TOGETHER we can ALL see the need for decent health care. TOGETHER we can ALL see the need for a topnotch public education system. HOW can we be brought together? With a collective and highly inspiring purpose: to leave our cradle, earth, and venture into the big, big, big, BIG universe that is "out there."

I don't buy the argument that "we can't afford it" or that we should feed people--or provide decent medical care--instead of exploring the universe. The two things are joined. That's why JFK really started it all. That's why Caltech types (I have a number of them in my family) were thrilled by the idea of going to the moon and came together in such amazing, selfless working groups to perform miracles of engineering. It had little or nothing to do with Russia or the "space race" and everything to do with wonder and with HOPE--hope for a better country and a better world.

Come together in common purpose, with a shared dream, and miracles become possible all over the social and political landscape. We saw a number of those dreams come true in the 1960s era or originating from that era--civil rights for black Americans, women's rights, gay rights, Medicare, the environmental movement, the organic food movement--and I don't think it's a coincidence that that inspiring era of social progress exactly corresponds with the decade of development of the space program that ended in the moon walks.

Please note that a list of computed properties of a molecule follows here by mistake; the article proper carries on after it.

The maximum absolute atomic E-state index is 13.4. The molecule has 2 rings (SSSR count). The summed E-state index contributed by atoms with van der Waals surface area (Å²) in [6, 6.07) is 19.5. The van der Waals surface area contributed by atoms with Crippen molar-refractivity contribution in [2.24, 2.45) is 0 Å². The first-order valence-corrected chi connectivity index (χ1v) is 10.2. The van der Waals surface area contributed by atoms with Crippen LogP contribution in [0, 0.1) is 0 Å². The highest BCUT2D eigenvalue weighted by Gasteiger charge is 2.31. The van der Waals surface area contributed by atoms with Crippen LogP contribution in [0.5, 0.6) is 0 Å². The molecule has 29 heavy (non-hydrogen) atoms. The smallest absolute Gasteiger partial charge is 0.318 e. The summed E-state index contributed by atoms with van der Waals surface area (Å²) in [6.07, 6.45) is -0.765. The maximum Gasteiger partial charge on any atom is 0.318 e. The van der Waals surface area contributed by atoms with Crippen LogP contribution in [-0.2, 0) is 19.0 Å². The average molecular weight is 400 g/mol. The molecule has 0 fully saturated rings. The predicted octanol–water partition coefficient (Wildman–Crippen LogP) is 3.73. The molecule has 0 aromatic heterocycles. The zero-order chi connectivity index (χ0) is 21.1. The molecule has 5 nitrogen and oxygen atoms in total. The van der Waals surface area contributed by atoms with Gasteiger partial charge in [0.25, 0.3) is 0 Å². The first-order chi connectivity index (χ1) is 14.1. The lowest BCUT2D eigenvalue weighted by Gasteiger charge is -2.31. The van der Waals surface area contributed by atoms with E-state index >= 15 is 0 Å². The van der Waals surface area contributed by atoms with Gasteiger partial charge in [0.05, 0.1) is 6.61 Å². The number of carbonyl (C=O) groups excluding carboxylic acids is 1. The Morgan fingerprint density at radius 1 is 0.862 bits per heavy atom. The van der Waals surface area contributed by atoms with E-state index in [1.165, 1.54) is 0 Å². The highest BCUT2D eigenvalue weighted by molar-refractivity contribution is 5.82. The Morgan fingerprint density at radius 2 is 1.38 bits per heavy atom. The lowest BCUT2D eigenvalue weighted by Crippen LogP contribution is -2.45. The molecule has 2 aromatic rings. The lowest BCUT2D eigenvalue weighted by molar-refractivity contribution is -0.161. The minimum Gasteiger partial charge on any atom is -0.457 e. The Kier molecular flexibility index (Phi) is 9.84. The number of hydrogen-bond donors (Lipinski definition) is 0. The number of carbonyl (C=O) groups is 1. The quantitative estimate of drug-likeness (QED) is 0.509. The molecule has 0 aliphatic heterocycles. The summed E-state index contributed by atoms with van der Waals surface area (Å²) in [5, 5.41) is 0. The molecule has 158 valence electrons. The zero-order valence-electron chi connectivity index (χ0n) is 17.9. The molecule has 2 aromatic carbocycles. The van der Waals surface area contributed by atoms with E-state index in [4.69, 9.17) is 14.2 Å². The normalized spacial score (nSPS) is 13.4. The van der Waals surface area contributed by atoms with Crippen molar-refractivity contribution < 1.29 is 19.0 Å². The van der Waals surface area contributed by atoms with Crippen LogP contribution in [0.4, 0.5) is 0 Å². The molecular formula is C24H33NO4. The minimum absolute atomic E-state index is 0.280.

That's history. That's the precedent--that the moon walks unleashed our people's creativity in all spheres. Or was it the other way around? Hard to say. What is certain is that, in that era, these two positive developments--moon walks and social progress--were intertwined.

This is now. Now can be even more creative and visionary, despite--or maybe because of--grave setbacks (lessons learned). But we need a spark. We need a common purpose. We need stimulation of that adventurous loop in our DNA. Humans inhabiting the moon or in a space habitat near the moon, looking outward and planning and executing insanely difficult voyages--that's the ticket!

Mobilize our people around this inspiring adventure and they will not think twice about the need for all the rest: educated, healthy people in a fair and just society, to, one day, inhabit the stars.